The Florida Project is the latest film by editor, writer and director, Sean Baker, telling the tale of a single mother and her daughter as they live in a motel outside of Walt Disney World. Baker’s follow up to the acclaimed Tangerine is a well-directed and incredible tour de force, which explores topics such as friendship and motherhood. It’s filled with colourful cinematography and wonderful performances, featuring a cast mostly consisting of newcomers, such as Bria Vinaite and Brooklynn Prince, while also having the seasoned talents of Willem Dafoe.
All of the performances are strong, especially the children. Brooklynn Prince is outstanding as the young Moonee. She is able to hit emotional notes that would be expected from more seasoned actors. Her on-screen mother, Bria Vinaite, is also excellent. Her performance and eccentric personality had the audience laughing at one moment, and concerned for her well-being in the next. Both actors give exceptional debut performances.
Willem Dafoe is outstanding as the hard-working manager of the motel that the protagonists live in. His character initially comes off as a hardass, but with each passing scene, his heart comes out more and more—including a scene where he confronts a predatory old man.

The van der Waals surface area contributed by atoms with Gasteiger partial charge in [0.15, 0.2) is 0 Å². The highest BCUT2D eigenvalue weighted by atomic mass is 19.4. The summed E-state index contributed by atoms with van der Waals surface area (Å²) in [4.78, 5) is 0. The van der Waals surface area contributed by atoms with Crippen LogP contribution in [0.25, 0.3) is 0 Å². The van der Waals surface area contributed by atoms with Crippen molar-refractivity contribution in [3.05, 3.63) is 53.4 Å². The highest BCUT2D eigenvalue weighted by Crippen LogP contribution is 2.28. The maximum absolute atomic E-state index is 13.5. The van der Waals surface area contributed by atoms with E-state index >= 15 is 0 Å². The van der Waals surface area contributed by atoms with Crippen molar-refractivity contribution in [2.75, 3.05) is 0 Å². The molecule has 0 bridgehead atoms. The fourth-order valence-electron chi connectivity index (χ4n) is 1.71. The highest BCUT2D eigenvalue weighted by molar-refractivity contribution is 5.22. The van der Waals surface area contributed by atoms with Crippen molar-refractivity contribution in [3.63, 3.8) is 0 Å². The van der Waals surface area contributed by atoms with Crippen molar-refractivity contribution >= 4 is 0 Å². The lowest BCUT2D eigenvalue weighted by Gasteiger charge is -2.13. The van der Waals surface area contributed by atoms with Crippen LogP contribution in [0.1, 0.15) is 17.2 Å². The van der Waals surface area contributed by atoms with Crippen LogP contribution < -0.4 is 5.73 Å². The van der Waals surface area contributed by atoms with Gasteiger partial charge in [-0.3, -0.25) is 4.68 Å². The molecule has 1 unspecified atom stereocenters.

Another strong aspect of the film is Baker and his cinematographer Alexis Zabe’s effective use of perspective. The film is consistently seen from the perspective of the children, which provides an innocent view of their dreadful circumstances. The most impressive shot in the entire film, where the audience witnesses violence between the adults over the shoulder of one of the children, has a powerful impact. Since the audience is witnessing this traumatic experience with the child, they are able to empathize with her in every way.
The film isn’t perfect, though; it does have some pacing issues, including scenes that drag, and others that feel unnecessary. For example, the laundry scenes feel especially out of place and thrown in to extend the run-time. The conclusion also feels a bit rushed and it isn’t as emotionally effective as it could have been. The last scene of the film, when Moonee and Jancey run away from the motel to Disney World, leaves unanswered questions that hold the conclusion back from being more powerful. It breaks viewer immersion in a rare lack of realism, as we watch the kids run away, and authority figures do nothing to stop them.
Between The Florida Project and his previous directorial effort, Sean Baker has cemented himself as a director to watch out for and has audiences looking forward to his next project. Despite a few minor flaws, this film is a well acted, colourful, and emotional look at the misery outside the happiest place on Earth.
(Featured Image: The Florida Project, A24)